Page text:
The familiar shape of the circular firing squad began forming even before two American politicians announced in July that they were sponsoring legislation to address horse racing’s never-ending conundrum involving medication – both the therapeutic and performance-enhancing varieties that find their way into our sport.

The battle lines have been drawn for years between those who want to establish a national authority over the rules, testing and enforcement involving drugs in racing and those who want to maintain the status quo, keeping the power in the hands of politically appointed state racing commissions. Both sides have hired lobbyists and are plotting strategies to get their way.

Those who seek a central authority (including The U.S. Jockey Club and the Breeders’ Cup) favour legislation in the U.S. Congress that would create a non-governmental agency, modeled after the United States Anti-Doping Agency (USADA) to regulate horse racing’s drug rules on a national basis. This authority, to be named the Thoroughbred Horseracing Anti-Doping Authority (THADA), would take over the regulation of thoroughbred racing on all matters pertaining to medication of horses. It would leave other regulatory functions (i.e., licensing, pari-mutuel rules, etc.) to the 37 state racing commissions that currently oversee the sport.

The legislation is being sponsored by New York Rep. Paul Tonko and Kentucky Rep. Andy Barr – the co-chairs of the Horse Caucus in the U.S. Congress.

When similar legislation was introduced in 2013 by two different legislators, authority was vested entirely in USADA, the organization that oversees testing and anti-doping matters in Olympic sports and other human athletic activities in the U.S. The most recent legislation created the separate entity, THADA, which would consist of 11 board seats, five of them from within the thoroughbred industry.

USADA would play the guiding role by filling the other six seats.

That 2013 legislation specifically banned all race-day drugs, including the anti-bleeding medication furosemide. The new legislation, known as the Thoroughbred Horseracing Integrity Act of 2015, does not ban Lasix, instead allowing the newly created THADA to draft all of the rules and regulations pertaining to medication, testing and enforcement.

The 2013 legislation died without getting to the floor of the U.S. House or Senate for a vote. It’s hard to believe prospects for the current legislation are much better, given how divided the industry seems to be.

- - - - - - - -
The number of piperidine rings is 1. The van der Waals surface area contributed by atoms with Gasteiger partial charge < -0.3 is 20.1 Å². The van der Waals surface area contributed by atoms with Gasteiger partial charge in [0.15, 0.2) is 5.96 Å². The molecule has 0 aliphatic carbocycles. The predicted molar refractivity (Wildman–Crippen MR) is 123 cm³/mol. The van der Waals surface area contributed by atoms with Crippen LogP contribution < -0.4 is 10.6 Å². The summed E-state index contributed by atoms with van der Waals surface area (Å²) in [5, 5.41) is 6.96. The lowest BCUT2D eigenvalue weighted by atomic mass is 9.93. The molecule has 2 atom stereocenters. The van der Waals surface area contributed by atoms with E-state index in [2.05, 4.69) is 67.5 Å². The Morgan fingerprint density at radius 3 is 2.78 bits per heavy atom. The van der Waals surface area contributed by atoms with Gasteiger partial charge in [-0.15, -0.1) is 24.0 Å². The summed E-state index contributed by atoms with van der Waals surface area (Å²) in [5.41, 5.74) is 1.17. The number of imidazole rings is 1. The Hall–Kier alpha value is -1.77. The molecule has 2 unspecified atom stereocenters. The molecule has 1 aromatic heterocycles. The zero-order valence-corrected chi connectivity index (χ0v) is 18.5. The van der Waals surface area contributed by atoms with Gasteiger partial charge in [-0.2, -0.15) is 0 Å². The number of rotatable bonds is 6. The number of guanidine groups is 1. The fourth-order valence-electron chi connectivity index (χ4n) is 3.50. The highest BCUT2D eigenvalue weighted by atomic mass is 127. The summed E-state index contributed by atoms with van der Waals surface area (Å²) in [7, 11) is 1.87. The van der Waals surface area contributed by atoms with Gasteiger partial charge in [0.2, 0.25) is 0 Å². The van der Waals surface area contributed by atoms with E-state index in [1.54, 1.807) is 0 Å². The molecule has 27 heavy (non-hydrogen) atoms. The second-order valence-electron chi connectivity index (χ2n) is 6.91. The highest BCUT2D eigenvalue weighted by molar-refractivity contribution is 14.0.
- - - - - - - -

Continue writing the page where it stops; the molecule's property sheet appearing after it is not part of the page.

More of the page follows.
Opponents of the current legislation (and they include virtually all horsemen’s organizations, including the National HBPA) feel the industry is moving toward uniformity and that getting the federal government involved in racing is a mistake.

Of course they are overlooking the fact the Interstate Horseracing Act of 1978, which regulates interstate simulcasting, was passed by the U.S. Congress and amended a decade ago to permit online wagering. The opponents also are using the federal government as a smokescreen, since THADA is a private, non-governmental agency.

The argument that the various racing states are moving toward uniformity is valid when it comes to the regulations about what drugs are permitted and when. Not all states have adopted uniform rules, but many of them have.

Where uniformity falls short is in testing.

The state of Indiana released results of an audit of a private laboratory testing for thoroughbred and standardbred racing at Indiana Grand and Hoosier Park. Two audit labs that received split samples discovered several drugs that the state’s official testing laboratory had missed. That lab, Truesdail Laboratories in California, was dismissed by the executive director of the Indiana Horse Racing Commission for failing to meet contractual performance standards.

But Truesdail continues to be the testing laboratory for many other states, including Maryland, New Jersey, Delaware and West Virginia, among others. Its presence in those states cannot instill confidence among horsemen or horseplayers.

Different labs used by other states may be deficient in their ability to detect commonly used therapeutic drugs at excessive levels or more exotic performance enhancing substances. Some racing commissions are stingy with the budgets provided for drug testing. This is a problem that will not be solved at the state level.

The proposed federal legislation would give THADA the authority to create national standards by which all states would need to comply. And that is a good thing.